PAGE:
Angela Merkel’s party has had its worst-ever election result in two key regional votes seen as tests ahead of September’s general election.
But early results show a marked drop widely blamed on public anger at the response to the coronavirus pandemic.
The Christian Democrats have historically enjoyed firm support in Baden-Württemberg and Rhineland-Palatinate and had led opinion polls.
Mrs Merkel is due to step down in September, after 16 years in office.
The CDU’s poor performance is the first major test for Armin Laschet, who was elected party leader in January.
The 60-year-old centrist, however, is not guaranteed to be the party’s candidate for chancellor in the election on 26 September. His rival for the role is Markus Söder, leader of the CDU’s Bavarian sister party the CSU.
The party aims to have the matter settled by late May.
What do the preliminary results show?
Germany is a federal state made up of 16 regions. Under this system, there are elections to regional legislatures as well as those to the national parliament, called the Bundestag.
In Baden-Württemberg the Green Party is predicted to hang on to power with about 32% of the vote, with the CDU getting 24%, less than at the previous poll in 2016.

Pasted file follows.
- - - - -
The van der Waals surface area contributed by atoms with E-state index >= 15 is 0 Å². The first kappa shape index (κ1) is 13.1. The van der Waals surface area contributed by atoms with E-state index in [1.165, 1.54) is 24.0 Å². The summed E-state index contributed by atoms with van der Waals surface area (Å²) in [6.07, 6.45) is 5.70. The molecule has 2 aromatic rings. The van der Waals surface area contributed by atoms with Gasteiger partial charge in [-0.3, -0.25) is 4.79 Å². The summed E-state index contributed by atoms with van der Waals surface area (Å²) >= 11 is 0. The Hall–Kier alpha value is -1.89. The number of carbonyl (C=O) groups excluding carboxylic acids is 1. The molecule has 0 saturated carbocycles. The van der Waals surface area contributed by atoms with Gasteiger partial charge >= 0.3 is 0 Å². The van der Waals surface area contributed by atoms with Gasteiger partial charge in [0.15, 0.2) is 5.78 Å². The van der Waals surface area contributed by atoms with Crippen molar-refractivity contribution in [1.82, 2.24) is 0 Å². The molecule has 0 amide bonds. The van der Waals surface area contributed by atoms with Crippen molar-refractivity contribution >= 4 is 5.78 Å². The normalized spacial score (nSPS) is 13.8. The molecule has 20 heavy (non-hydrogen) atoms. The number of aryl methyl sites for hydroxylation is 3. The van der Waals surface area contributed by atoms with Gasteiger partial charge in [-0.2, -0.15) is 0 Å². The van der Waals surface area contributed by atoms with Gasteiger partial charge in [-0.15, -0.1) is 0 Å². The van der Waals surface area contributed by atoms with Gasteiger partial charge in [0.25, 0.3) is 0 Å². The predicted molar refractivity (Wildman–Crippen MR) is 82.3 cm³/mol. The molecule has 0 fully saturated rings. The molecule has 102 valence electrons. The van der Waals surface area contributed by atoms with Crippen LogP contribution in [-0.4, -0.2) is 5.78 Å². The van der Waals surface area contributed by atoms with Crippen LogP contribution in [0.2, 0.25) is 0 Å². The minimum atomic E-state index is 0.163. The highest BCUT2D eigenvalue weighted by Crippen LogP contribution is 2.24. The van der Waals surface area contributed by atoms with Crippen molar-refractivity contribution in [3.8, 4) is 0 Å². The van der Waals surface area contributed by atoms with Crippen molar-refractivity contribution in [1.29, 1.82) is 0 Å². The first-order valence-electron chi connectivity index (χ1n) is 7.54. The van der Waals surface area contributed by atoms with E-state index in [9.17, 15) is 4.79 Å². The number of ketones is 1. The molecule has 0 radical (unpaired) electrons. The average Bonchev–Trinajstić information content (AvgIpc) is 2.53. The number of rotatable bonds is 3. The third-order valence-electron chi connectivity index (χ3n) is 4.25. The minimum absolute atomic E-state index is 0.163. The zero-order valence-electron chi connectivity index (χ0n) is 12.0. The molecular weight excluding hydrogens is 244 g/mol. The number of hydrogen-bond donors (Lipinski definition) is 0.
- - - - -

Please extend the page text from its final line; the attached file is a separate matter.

In neighboring Rhineland-Palatinate, the centre-left Social Democrats (SPD) are projected to retain power with about 35%.
The CDU had led in the opinion polls, but it is predicted to get only 27% of the vote.
Both results pave the way for regional alliances between the Greens, the SPD and the liberal Free Democrats. This raises the prospect of a similar coalition forming a federal, or national, government after the general election in September.
Green Party Chairman Robert Habeck said the party would “take this success as a tailwind for the Bundestag election campaign”.
Opinion polls show the CDU’s national popularity slipping from 40% last June, when Germany was being praised for its initial response to the coronavirus pandemic, to about 33% this month.
Speaking to the BBC, CDU MP Kai Whittaker said the results were disappointing. “It’s a bad day for us,” he said. “We cannot deny that there’s a risk that we’re losing touch with the people.”
Angela Merkel’s CDU did not expect to do this badly. Now, alarm bells are ringing in Berlin.
Party leaders know they are going into September’s general election without their greatest asset – Chancellor Merkel herself. Her popularity remains high, but there is increasing dissatisfaction with her government’s handling of the pandemic.
It is too soon to make serious predictions about who will be running Germany come the end of the year. After all, voters do not know who the CDU will put forward as their candidate for chancellor.
The corruption scandal that forced the resignation of three party politicians has not helped. Some fear that the CDU, which just a year ago was predicted to win a comfortable majority and form a coalition – could even be driven from the federal government in the autumn.
It will most likely be new party leader Armin Laschet, but the fallout from the regional elections could clear the way for Markus Söder.